M.I.A. IN THE USSR: Where in the world is Glenda Bailey? That’s what people asked last week after the Harper’s Bazaar editor in chief failed to turn up at the Chanel and Dior shows, or any other fashion-circuit events, for that matter. The answer: She’s been in Moscow, where the Museum of Contemporary Art is exhibiting works of her longtime boyfriend, Stephen Sumner. The Russian edition of Bazaar threw a party in the couple’s honor last Thursday, according to a Hearst spokeswoman. That’s as good an excuse as any for skipping the resort collections, no?
— Jeff Bercovici
BID BUSINESS: If you think a single edition of Visionaire is expensive, just try buying a complete set. In an auction held by Sotheby’s London on May 16, a private collector paid $32,000 for issues 1 through 48 of the high-concept art and fashion publication. Sotheby’s had estimated the set (which comprised 56 items in total, including alternative versions of issues 30, 44 and 45) would sell for between $21,000 and $31,400. A spokesman for Visionaire, which was founded 15 years ago by Stephen Gan, Cecelia Dean and James Kaliardos, said the identity of the buyer was not disclosed. It’s probably safe to say it wasn’t the same person who just spent $95 million on Picasso’s “Dora Maar Au Chat.”
SHOW AND SELL: Scotsman Albert Watson has been taking pictures for 35 years — of subjects ranging from Mick Jagger to Andy Warhol, Alfred Hitchcock to Kate Moss — but, oddly, he’s only just now getting his first solo New York show. Fellow photographer Mark Seliger is displaying a selection of Watson’s large-scale prints and Polaroids in his new space, 401 Projects, a noncommercial gallery in the West Village that Seliger created to showcase the work of emerging and established photographers. Corporate clients underwrite overhead costs, so all proceeds from sales go back to the photographers or to a charity of their choosing. (DKNY is sponsoring the Watson installation, which opens on Wednesday.) Watson, who began his career as a fashion photographer in the Seventies, has shot for Vogue, Rolling Stone, Interview, Vibe, Time, Newsweek, Life and … Quentin Tarantino. He took the photo of Uma Thurman wielding a sword for the “Kill Bill” movie posters.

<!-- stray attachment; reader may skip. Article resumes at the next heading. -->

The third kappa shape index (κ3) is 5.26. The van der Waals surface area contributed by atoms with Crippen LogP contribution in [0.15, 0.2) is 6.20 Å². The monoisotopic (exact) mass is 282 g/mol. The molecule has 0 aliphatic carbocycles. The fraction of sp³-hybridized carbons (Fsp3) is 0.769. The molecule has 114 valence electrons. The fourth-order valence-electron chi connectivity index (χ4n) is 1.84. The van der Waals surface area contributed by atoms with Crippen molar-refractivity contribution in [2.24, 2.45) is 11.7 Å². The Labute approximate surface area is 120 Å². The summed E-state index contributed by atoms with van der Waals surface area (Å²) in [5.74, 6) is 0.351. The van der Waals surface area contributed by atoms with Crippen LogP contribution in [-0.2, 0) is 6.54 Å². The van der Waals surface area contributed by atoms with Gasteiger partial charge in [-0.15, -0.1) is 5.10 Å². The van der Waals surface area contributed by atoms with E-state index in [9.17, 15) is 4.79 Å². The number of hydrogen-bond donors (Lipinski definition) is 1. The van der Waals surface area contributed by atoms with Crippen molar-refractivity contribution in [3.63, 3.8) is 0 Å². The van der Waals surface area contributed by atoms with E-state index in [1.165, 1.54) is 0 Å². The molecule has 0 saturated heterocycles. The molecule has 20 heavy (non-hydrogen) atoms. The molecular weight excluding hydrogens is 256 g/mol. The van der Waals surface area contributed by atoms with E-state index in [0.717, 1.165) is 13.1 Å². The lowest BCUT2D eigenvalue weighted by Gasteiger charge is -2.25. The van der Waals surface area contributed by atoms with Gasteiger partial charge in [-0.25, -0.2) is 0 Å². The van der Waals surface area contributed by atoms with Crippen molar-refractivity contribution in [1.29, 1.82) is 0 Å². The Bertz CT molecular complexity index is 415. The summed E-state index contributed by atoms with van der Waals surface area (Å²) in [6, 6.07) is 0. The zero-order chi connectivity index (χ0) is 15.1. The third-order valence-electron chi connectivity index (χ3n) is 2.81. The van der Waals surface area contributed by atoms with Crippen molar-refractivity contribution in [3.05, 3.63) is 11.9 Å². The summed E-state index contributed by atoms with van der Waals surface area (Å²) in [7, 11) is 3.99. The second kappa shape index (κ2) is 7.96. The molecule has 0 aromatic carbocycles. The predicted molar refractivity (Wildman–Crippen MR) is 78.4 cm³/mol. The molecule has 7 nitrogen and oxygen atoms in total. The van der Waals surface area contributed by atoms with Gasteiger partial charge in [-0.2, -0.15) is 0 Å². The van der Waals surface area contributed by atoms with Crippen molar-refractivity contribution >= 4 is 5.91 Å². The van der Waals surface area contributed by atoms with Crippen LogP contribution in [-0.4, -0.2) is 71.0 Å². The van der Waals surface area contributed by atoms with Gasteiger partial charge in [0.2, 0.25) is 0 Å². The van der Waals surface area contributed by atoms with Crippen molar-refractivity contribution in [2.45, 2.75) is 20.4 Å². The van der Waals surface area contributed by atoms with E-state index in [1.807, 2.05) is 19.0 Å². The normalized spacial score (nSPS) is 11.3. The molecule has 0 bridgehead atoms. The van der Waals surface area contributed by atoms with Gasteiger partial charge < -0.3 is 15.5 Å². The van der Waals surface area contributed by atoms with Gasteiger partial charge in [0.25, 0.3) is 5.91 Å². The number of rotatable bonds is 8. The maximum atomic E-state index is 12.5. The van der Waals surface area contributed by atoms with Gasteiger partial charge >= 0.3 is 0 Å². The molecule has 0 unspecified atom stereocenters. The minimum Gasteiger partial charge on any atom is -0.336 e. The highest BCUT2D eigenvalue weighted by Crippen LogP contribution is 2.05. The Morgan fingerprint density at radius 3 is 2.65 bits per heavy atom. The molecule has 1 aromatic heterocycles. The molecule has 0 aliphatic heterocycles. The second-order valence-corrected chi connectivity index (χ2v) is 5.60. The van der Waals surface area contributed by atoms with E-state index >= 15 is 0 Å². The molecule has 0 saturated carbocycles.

— Sara James
ABOUT FACE: The latest celebrity to get into the children’s book business: Julianne Moore. Moore just sold “Freckle Face Strawberry” to Bloomsbury for the tentative publication date of fall 2007 in the U.S. and the U.K. Her longtime friend, agent and packager David Kuhn of Kuhn Projects, brokered the deal. Award-winning illustrator LeUyen Pham is to provide the sketches.
While Moore’s career has undoubtedly been helped by her alabaster/auburn look, the title of the book is based on a cruel nickname she was taunted with as a child. Presumably, those seven-figure payouts have helped her get over the teasing since then.